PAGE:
Engaging Students with GPS, Geocaching, and Geography

Understanding geography and our place in the world is more important today than ever before. Producing 21st century citizens requires more than teaching students how to read maps. True geographic literacy involves developing in our students geographical inquiry skills: observation, questioning, data collection, analysis, and interpretation. These skills, when applied to learning about location, place, human-environmental interactions, movement and regions, provide the framework for student success in a global society. This project proposal promotes geographic literacy outside our school walls and has the potential of reaching K-12 independent schools throughout the state, country, and even the world.

Through funds received from the DeWitt E. and Vera B. Hooker Fellowship Grant, I was able to purchase 10 GPS along with geocaching supplies (caches, travel bugs, labels, etc.) to develop a GPS/Geocaching curriculum. This wiki, along with my blog GPS, Geocaching, and Geography in the Elementary Students, documents the research I have conducted along with the lesson plans and projects I have completed with my students since Fall 2008.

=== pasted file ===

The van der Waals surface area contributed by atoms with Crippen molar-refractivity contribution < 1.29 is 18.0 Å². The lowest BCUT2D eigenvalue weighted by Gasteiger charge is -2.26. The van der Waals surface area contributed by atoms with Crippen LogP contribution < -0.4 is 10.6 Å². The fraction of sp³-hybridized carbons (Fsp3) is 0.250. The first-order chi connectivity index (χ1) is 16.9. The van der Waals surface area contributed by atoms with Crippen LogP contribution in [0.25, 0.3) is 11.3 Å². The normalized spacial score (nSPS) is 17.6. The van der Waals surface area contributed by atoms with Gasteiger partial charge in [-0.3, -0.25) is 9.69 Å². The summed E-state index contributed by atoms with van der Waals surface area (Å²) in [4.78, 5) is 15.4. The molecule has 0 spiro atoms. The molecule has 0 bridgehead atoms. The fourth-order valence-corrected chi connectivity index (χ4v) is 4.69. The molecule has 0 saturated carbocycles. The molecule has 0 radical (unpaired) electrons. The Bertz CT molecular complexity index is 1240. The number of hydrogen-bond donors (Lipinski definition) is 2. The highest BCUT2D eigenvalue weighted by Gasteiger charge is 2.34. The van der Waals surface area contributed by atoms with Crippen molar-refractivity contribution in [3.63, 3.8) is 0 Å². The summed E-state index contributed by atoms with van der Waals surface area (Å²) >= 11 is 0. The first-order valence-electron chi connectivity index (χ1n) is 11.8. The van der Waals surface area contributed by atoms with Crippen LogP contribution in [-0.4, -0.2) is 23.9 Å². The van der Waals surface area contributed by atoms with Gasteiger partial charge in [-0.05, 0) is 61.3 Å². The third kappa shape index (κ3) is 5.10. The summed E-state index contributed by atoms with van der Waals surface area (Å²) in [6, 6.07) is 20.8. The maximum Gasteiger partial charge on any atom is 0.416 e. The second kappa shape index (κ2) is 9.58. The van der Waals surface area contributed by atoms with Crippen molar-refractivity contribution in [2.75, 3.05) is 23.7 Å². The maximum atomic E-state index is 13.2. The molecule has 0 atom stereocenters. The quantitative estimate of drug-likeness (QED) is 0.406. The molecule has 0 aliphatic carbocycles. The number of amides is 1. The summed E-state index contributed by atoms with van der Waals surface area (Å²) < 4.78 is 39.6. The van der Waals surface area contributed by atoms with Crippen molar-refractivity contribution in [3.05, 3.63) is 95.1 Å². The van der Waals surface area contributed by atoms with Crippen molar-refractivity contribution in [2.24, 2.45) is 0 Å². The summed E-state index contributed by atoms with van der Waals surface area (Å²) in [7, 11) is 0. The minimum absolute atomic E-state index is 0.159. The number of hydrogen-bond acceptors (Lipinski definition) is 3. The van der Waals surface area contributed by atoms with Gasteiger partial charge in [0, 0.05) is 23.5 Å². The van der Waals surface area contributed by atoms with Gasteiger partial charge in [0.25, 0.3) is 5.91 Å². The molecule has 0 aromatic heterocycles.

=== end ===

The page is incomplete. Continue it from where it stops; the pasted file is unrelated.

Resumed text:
What Exactly is Geocaching
Geocaching is an engaging, hands-on outdoor scavenger hunt that encourages inquiry and problem-solving. Using hand-held global positioning systems (GPS), students search for hidden caches in different environments - a school playground, across a school campus, at a local nature park, at a museum, across the city etc. – locations for geocaches are limitless. In addition, using the Internet and Google Earth allows students to participate in geocaching activities globally.

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